Over the years that followed, Cobby tried all sorts to re-energise his career, but for the most part his ventures failed. As someone who had made a living from music for so long, it was hard adapting to the harsh new realities. "When the arse fell out of the industry and the Internet took over, it meant that there was no security any more," he says. "People were never more than two clicks away from downloading your entire back catalogue. I don't think I've ever recovered from that. I think I'm still clinging on by my fingernails."
Cobby, though, is a survivor. "In about 2012/13, I had an epiphany," he says. "I realised that if anything was going to change, I had to do it all myself. That's when I started Déclassé Records as a Bandcamp digital portal."
Since then, Cobby's career has been re-ignited. He's released a slew of acclaimed solo albums under his given name, a handful of killer collaborations, and had music signed to such hyped 21st Century labels as International Feel, Aficionado and Throne of Blood (the latter alongside old pal and former Cabaret Voltaire man Steve Mallinder). He's also found himself more in demand as a DJ, a pursuit he'd all but abandoned years earlier, after having been a regular in clubs during the Pork Recordings era.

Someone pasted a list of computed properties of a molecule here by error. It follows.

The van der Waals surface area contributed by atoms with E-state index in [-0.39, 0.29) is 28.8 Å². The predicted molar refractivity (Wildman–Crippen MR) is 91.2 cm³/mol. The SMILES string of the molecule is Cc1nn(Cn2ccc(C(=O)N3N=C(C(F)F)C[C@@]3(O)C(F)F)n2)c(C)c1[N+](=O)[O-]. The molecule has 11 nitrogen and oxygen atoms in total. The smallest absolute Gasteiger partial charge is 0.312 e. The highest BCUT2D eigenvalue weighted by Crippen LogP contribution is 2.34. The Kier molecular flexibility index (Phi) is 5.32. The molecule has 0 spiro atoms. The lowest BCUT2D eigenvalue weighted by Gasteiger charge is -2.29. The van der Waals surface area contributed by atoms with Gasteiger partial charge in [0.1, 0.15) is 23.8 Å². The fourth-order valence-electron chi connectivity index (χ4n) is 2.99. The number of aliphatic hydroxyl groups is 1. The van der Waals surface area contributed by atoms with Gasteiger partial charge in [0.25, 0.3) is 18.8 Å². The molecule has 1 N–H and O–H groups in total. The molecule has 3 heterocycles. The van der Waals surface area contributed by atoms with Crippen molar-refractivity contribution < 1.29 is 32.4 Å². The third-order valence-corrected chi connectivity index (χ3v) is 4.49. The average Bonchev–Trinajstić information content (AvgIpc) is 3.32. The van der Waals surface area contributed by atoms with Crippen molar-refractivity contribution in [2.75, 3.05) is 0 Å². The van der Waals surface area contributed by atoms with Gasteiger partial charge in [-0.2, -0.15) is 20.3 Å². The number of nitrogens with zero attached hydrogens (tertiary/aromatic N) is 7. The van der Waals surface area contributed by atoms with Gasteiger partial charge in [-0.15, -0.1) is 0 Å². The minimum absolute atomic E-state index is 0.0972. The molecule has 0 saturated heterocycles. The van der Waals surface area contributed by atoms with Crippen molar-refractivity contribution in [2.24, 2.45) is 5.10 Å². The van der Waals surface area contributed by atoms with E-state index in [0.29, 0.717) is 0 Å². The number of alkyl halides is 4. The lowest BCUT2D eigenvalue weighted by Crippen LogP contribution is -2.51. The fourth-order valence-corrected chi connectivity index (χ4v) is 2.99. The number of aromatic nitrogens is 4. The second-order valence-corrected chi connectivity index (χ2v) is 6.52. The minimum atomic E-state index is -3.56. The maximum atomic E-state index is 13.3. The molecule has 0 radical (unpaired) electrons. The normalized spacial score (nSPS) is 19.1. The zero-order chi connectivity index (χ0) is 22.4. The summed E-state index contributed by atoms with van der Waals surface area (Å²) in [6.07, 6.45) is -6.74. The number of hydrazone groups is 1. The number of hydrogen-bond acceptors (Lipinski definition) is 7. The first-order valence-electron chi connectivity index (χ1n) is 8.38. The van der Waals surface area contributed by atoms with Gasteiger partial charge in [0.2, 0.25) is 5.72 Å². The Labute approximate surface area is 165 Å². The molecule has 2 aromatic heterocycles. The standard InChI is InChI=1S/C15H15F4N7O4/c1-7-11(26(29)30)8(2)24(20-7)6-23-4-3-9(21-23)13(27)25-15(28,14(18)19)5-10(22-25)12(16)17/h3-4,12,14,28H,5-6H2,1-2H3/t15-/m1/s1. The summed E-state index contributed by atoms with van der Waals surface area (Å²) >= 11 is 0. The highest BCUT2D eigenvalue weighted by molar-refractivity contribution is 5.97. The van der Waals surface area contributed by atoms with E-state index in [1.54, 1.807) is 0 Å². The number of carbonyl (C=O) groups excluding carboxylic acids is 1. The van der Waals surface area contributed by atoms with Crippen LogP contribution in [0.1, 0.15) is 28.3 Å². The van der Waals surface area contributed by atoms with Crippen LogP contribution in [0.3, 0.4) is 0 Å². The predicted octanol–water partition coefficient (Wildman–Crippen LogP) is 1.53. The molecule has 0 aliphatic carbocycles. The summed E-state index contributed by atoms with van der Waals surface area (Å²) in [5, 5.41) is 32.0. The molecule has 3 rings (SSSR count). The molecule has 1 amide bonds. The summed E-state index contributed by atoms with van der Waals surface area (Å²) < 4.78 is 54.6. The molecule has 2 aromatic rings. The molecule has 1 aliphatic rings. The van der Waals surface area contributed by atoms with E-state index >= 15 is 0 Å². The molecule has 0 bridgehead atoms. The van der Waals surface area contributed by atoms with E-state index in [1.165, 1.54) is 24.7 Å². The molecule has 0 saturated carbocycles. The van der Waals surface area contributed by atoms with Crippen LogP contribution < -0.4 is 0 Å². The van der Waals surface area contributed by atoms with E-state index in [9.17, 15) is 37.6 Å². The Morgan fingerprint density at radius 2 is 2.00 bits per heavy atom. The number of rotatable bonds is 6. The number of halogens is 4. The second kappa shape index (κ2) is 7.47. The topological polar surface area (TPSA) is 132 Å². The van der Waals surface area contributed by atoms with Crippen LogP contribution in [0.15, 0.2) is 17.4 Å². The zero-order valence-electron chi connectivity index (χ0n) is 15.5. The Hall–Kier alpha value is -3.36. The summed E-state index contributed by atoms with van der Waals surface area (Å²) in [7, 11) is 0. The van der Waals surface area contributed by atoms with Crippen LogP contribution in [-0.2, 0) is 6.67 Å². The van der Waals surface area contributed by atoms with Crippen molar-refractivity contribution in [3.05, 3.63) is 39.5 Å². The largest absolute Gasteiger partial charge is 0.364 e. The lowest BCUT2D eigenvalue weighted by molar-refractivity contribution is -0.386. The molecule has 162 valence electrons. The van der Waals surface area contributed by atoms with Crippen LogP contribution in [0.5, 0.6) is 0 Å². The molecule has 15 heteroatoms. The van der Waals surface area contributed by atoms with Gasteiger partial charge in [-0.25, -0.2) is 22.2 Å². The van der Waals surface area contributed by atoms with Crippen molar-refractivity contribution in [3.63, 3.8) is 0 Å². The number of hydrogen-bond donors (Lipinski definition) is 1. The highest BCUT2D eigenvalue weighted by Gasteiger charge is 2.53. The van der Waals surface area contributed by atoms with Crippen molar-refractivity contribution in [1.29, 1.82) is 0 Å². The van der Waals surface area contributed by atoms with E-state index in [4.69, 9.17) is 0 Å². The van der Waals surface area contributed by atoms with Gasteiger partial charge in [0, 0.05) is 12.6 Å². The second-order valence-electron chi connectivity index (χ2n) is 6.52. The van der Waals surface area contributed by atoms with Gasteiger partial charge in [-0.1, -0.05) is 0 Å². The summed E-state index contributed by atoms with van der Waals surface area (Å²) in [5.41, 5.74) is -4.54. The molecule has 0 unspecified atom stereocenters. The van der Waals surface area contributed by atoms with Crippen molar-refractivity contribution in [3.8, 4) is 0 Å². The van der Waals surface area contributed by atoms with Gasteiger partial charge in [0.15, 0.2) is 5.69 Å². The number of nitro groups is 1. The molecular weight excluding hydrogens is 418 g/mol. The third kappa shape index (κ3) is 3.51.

"It's been fantastic," he says of his creative rebirth, and the effect of Bandcamp on his career. "The connection that you make with listeners when you deal direct with customers is really rewarding. I love the idea that I'm more closely connected to the people who are supporting my work. I feel like I owe it to them to deliver. Plus, I know all the ladies in the Post Office on first name terms now!"
In some ways, it seems fitting that Cobby's latest project looks back at the word the solo material he recorded in the first half of the 1990s, during his first great career crisis. This month, he released an expanded, six-disc edition of How About Some Ether, his 1995 debut album as The Solid Doctor. Originally intended to be a simple re-master of the original two-disc set, the project soon took on a life of its own.